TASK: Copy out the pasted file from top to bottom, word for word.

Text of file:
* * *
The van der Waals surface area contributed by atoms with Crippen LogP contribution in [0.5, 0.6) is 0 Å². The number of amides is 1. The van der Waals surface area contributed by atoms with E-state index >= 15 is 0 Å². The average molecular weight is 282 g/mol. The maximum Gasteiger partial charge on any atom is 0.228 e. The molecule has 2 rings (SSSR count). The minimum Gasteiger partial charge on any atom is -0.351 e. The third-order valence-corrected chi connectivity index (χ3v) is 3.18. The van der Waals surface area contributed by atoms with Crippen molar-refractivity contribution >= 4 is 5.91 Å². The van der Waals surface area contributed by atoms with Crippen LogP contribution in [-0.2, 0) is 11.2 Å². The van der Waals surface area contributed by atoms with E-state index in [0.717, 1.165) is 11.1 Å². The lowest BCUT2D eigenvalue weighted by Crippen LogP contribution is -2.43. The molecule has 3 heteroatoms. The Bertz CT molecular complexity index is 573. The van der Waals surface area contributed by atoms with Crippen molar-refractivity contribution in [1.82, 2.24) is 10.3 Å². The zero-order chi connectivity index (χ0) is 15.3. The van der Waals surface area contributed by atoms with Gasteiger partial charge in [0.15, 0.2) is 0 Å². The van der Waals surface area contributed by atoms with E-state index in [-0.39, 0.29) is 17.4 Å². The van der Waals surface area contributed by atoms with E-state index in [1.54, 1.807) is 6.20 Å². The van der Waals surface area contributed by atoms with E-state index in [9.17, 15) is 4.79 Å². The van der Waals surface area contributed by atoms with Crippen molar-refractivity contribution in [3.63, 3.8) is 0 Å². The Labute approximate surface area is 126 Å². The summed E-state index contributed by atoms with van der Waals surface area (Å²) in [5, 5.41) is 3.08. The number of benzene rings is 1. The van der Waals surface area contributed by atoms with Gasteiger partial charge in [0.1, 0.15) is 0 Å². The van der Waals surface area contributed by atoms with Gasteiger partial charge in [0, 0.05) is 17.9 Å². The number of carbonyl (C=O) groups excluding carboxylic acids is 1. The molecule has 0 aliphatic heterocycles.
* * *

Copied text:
The van der Waals surface area contributed by atoms with Crippen LogP contribution in [0.5, 0.6) is 0 Å². The number of amides is 1. The van der Waals surface area contributed by atoms with E-state index >= 15 is 0 Å². The average molecular weight is 282 g/mol. The maximum Gasteiger partial charge on any atom is 0.228 e. The molecule has 2 rings (SSSR count). The minimum Gasteiger partial charge on any atom is -0.351 e. The third-order valence-corrected chi connectivity index (χ3v) is 3.18. The van der Waals surface area contributed by atoms with Crippen molar-refractivity contribution >= 4 is 5.91 Å². The van der Waals surface area contributed by atoms with Crippen LogP contribution in [-0.2, 0) is 11.2 Å². The van der Waals surface area contributed by atoms with E-state index in [0.717, 1.165) is 11.1 Å². The lowest BCUT2D eigenvalue weighted by Crippen LogP contribution is -2.43. The molecule has 3 heteroatoms. The Bertz CT molecular complexity index is 573. The van der Waals surface area contributed by atoms with Crippen molar-refractivity contribution in [1.82, 2.24) is 10.3 Å². The zero-order chi connectivity index (χ0) is 15.3. The van der Waals surface area contributed by atoms with Gasteiger partial charge in [0.15, 0.2) is 0 Å². The van der Waals surface area contributed by atoms with E-state index in [-0.39, 0.29) is 17.4 Å². The van der Waals surface area contributed by atoms with E-state index in [1.54, 1.807) is 6.20 Å². The van der Waals surface area contributed by atoms with E-state index in [9.17, 15) is 4.79 Å². The van der Waals surface area contributed by atoms with Crippen molar-refractivity contribution in [3.63, 3.8) is 0 Å². The Labute approximate surface area is 126 Å². The summed E-state index contributed by atoms with van der Waals surface area (Å²) in [5, 5.41) is 3.08. The number of benzene rings is 1. The van der Waals surface area contributed by atoms with Gasteiger partial charge in [0.1, 0.15) is 0 Å². The van der Waals surface area contributed by atoms with Gasteiger partial charge in [0, 0.05) is 17.9 Å². The number of carbonyl (C=O) groups excluding carboxylic acids is 1. The molecule has 0 aliphatic heterocycles.